OP-ED: Benson’s Campaign Finance Reforms are Sensible and Deserve Support




Transparency in campaign contributions and enforcement of the state’s campaign finance laws are crucial to protecting the integrity of our state’s elections and government. Unfortunately, both major political parties, candidates, and donors try to skirt the rules – often successfully.

Michigan’s new Secretary of State, Jocelyn Benson, hopes to change that and has proposed reforms that could have a meaningful impact on campaign finance transparency. Under the state’s current laws, political parties are not required to disclose donors to their administrative accounts. The original exemption was designed to allow political parties to be able to purchase items like office supplies without having to disclose donors and expenditures; a similar exemption exists at the federal level.

Over the past few decades, groups run by both Republicans and Democrats have used their administrative accounts to influence elections, running ads featuring or benefiting candidates; however, the groups are prohibited from using such accounts to coordinate with or contribute directly to candidates, and their ads cannot directly support or oppose a candidate up for election. Although compliant with the letter of the law, it certainly violates the spirit of the law.

Benson hopes to change that and has advocated for legislation similar to that in a majority of other states requiring campaign finance disclosures for all political ads run within a certain time period prior to an election. Republicans in the legislature had previously expressed opposition to such a bill; however, Sen. Ruth Johnson (R-Holly), who served as the state’s previous secretary of state, supported a similar regulation during her secretary of state term. She currently serves as chairwoman of the Senate Election Committee and has expressed support for legislative action on the issue; her support could go a long way in getting such legislation passed.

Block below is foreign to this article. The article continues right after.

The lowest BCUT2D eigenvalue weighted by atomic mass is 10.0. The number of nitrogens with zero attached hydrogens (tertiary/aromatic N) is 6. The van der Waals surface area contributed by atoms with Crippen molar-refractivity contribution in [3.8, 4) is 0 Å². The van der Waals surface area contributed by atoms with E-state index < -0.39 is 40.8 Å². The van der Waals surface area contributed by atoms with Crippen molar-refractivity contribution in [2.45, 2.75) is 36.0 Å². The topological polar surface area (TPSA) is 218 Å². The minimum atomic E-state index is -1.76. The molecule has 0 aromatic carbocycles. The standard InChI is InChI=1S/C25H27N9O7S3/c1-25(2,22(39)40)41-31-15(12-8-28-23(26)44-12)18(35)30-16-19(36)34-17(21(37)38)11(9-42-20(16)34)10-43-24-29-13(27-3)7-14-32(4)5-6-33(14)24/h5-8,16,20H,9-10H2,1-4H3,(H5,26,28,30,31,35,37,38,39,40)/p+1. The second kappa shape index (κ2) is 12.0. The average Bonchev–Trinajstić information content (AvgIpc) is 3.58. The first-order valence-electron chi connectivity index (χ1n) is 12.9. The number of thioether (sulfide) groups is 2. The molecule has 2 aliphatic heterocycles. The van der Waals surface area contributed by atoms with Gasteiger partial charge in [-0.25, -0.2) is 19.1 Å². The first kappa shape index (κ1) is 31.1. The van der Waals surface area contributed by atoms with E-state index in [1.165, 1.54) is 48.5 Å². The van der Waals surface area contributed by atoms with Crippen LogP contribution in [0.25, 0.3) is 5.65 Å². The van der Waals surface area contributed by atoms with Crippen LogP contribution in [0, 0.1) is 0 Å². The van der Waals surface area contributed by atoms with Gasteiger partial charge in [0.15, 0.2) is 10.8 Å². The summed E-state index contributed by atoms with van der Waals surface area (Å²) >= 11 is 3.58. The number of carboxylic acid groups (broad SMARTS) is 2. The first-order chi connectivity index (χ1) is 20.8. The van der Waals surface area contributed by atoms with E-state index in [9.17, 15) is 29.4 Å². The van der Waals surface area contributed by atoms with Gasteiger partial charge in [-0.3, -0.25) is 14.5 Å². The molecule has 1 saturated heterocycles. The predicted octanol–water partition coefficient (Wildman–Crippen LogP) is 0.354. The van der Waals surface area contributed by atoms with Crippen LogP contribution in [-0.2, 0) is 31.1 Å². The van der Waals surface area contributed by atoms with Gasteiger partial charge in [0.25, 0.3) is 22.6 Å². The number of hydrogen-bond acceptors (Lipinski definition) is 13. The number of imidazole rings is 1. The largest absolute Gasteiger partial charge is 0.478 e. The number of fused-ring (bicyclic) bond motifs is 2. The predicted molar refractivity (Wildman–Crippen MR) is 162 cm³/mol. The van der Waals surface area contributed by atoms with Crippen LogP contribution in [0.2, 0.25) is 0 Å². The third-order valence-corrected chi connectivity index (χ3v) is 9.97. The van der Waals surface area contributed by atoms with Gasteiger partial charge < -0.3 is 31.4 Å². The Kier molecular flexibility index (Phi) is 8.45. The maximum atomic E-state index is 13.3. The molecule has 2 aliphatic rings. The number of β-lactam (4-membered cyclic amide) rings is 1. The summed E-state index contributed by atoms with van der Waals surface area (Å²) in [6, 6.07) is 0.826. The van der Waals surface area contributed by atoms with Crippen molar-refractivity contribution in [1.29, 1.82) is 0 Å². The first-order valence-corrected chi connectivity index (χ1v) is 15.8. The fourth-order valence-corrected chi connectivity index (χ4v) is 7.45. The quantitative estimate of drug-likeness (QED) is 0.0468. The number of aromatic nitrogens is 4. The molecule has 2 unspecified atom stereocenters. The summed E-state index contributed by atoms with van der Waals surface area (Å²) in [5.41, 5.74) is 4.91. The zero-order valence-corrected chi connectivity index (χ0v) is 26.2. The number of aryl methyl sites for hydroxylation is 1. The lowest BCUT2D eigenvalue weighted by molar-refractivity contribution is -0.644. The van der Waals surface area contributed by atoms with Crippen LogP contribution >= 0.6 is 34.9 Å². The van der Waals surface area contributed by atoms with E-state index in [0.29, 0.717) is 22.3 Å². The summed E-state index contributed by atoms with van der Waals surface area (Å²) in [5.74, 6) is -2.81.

The second area in need of reform is enforcement of the state’s campaign finance disclosure laws. There are currently around $1.5 million unpaid campaign finance violation fees that candidate committees and political action committees have racked up from either filing campaign finance reports late or failing to file them at all. When a candidate fails to file a required report, the secretary of state’s office is required to eventually report the matter to the attorney general’s office; however, such referrals often do not result in any prosecution.

When filing to run for office, candidates are also required to affirm under penalty of perjury that they have filed all necessary reports and paid all fines, but violations are hardly ever prosecuted. A quick search of the state’s campaign finance system would reveal numerous candidates who have repeatedly ignored the reporting requirements and filed inaccurate affidavits, and many of them have never been prosecuted – despite the secretary of state’s office performing its duties by notifying the attorney general of the violations.

Since Benson’s office has no ability to prosecute violators itself and has to turn collections over to the Department of Treasury, adding real teeth to the state’s reporting laws is a bit trickier and will likely require cooperation across multiple departments. When it comes to elections, there is little that Republicans and Democrats generally agree on, but support for transparency and enforcement of the rules is hopefully something the two parties have in common.

The voters of Michigan deserve to know who is using money to influence elections in the state.

The only way to ensure that voters can access that information is by eliminating the administrative account “dark money” loophole and adding real enforcement teeth to campaign finance laws. Benson’s proposals are good, common-sense reforms, and they deserve support from the governor and those in the legislature.